By Cecilia Chan, GSN Managing Editor
Gilbert’s park staff will step up enforcement of a feeding ban on feral cats on town property.
Parks and Recreation Department Director Robert Carmona said the ban will be enforced especially at Page Park.
Gilbert currently has four park rangers but is hiring two more and will shortly focus on the hours when the illegal feedings are taking place, according to Carmona.
Rangers now work 5 a.m.-10:30 p.m. and the feedings are taking place 4 a.m.-5:15 a.m.
“We are aware of feedings happening,” Carmona said at last week’s Parks and Recreation Board meeting. “Park rangers are following the guideline of the ordinance.”
He said the department may possibly erect signs prohibiting feeding of the animals, and trim the oleander bushes at Page Park, located next to the Gilbert Community Center and the Heritage Center.
The department was prompted to take action after Heritage District resident Doralis Machado-Liddell complained to the board in January about lack of enforcement.
Besides asking for signs and the oleander trimming, she also requested the town consider animal guards in the park culverts to prevent homeless cats from seeking shelter.
Machado-Liddell has been sending emails and asking to meet with town staff and council on the issue since 2017, according to copies of her correspondence obtained by the Gilbert Sun News.
Her latest meeting on the subject was scheduled with the mayor in February.
Outside of the hours when park rangers are on duty, Gilbert police are tasked with enforcement and so far have issued three citations to two people since the ordinance was adopted in May. Gilbert is the only municipality in the Valley to ban feeding ferals.
Machado-Liddell told the board last week the town needed to educate the public about the ordinance, enforce the ban and remove homeless cats. She said some cats are not feral and can be adopted.
She added she observed a person feeding cats in a town parking lot on Feb. 21 and alerted a police officer who just happened to park at Gilbert Senior Center. She said the officer failed to investigate her complaint.
“I’ve asked Parks and Recreation and police to please enforce the ordinance,” she said. “If it’s not enforced, it’s condoned.”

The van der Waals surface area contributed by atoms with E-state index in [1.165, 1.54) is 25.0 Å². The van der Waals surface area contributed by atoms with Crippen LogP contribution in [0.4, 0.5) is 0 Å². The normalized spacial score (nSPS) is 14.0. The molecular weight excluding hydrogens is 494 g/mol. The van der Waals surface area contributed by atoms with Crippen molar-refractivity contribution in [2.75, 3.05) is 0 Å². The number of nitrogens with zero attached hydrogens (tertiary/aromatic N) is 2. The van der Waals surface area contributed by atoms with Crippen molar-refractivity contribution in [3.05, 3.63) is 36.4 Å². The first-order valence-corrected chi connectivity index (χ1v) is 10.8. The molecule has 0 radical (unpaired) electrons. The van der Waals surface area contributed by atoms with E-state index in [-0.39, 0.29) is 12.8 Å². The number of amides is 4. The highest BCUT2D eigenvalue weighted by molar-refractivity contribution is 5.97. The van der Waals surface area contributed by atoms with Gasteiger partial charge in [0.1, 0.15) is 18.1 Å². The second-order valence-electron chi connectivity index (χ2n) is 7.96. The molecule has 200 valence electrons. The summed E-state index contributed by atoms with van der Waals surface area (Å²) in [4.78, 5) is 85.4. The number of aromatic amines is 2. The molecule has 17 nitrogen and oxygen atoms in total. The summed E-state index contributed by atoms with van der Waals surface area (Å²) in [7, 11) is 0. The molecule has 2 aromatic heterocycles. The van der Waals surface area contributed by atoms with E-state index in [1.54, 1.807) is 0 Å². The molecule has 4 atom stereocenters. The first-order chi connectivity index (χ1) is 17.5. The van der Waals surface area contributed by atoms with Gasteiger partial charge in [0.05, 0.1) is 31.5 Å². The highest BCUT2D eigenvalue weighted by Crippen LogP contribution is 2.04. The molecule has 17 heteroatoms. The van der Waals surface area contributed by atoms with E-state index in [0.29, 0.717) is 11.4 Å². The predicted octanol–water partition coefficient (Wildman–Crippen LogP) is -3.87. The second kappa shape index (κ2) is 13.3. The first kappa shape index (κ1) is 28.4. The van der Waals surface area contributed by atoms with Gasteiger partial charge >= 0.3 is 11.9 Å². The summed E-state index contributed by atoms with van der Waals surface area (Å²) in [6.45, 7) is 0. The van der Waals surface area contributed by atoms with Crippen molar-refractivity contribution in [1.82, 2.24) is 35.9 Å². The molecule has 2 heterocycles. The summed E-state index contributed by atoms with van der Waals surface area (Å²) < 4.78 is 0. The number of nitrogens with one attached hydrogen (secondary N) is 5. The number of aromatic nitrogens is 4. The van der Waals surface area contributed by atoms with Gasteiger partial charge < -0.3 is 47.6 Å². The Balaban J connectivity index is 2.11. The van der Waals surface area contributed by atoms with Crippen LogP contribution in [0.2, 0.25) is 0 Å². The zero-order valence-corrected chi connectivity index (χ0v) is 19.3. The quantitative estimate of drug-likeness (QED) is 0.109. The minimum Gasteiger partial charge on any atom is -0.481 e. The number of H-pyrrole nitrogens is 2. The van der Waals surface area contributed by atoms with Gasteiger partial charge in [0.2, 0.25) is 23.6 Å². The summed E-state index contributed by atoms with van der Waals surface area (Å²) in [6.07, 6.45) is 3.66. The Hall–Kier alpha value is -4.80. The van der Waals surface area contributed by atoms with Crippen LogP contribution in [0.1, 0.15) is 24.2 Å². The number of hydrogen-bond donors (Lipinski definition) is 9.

She said the town needs to put up signs alerting the public about the ban.
She also said the people who are trapping feral cats, having them sterilized, returning them to where they were trapped and feeding them are making the situation worse. She said other people end up abandoning their cats in the area because they know they are being fed.
“If they want it in their neighborhood, go ahead,” she said. “What happens is it’s disturbing our neighborhood. Feral cats shouldn’t have more rights than me as a property owner. I’ve been doing this for almost two years. I’m at my wits’ end.”
She said the program, known as Trap-Neuter-Return or TNR, doesn’t have any scientific evidence to prove it works.
The idea behind TNR is a sterilized feral cat colony would keep other cats from coming into an area and would naturally die off.
Nearby municipalities such as Mesa, Tempe and Chandler have embraced TNR. Community volunteers who call themselves caregivers feed and take care of veterinarian bills out of their own pockets.
The National Institutes of Health’s National Library of Medicine noted while TNR has grown in use in recent decades, there was a relative scarcity of data associated with the program.
That said, it looked at a case study of 300 free-roaming cats at a Massachusetts waterfront. After a 17-year period since TNR was implemented there in 1992, none remained. One-third of the population was reduced due to adoption of sociable cats.
But an integral part of the program involves ongoing feeding of the colony. Staff also considers putting food in a trap to lure a cat on town property as a violation of the ordinance.
“The town by no means with this ordinance say you can’t take a feral cat home with you and feed it on private property,” said Vice Mayor Eddie Cook. “You have the right to do that.”
He said caregivers don’t have the right to feed stray cats on town property just like he isn’t able to change his car’s engine oil on town property.
“We are not picking on them,” Cook said. “They come to our council every time we meet to talk about this instead of speaking with us in our office. They refuse to meet with us. They know the ordinance is in place and they are not very happy about this.”
He said the council would be glad to meet with the caregivers if they were to come up with a prudent compromise.
Paul Rodriguez, who has spoken at every council meeting since last year, said at the March 7 meeting he would consider. He was cited twice for violating the ban.
A couple of volunteer caregivers also have been meeting with Carmona and the Town attorney recently to find a workable solution.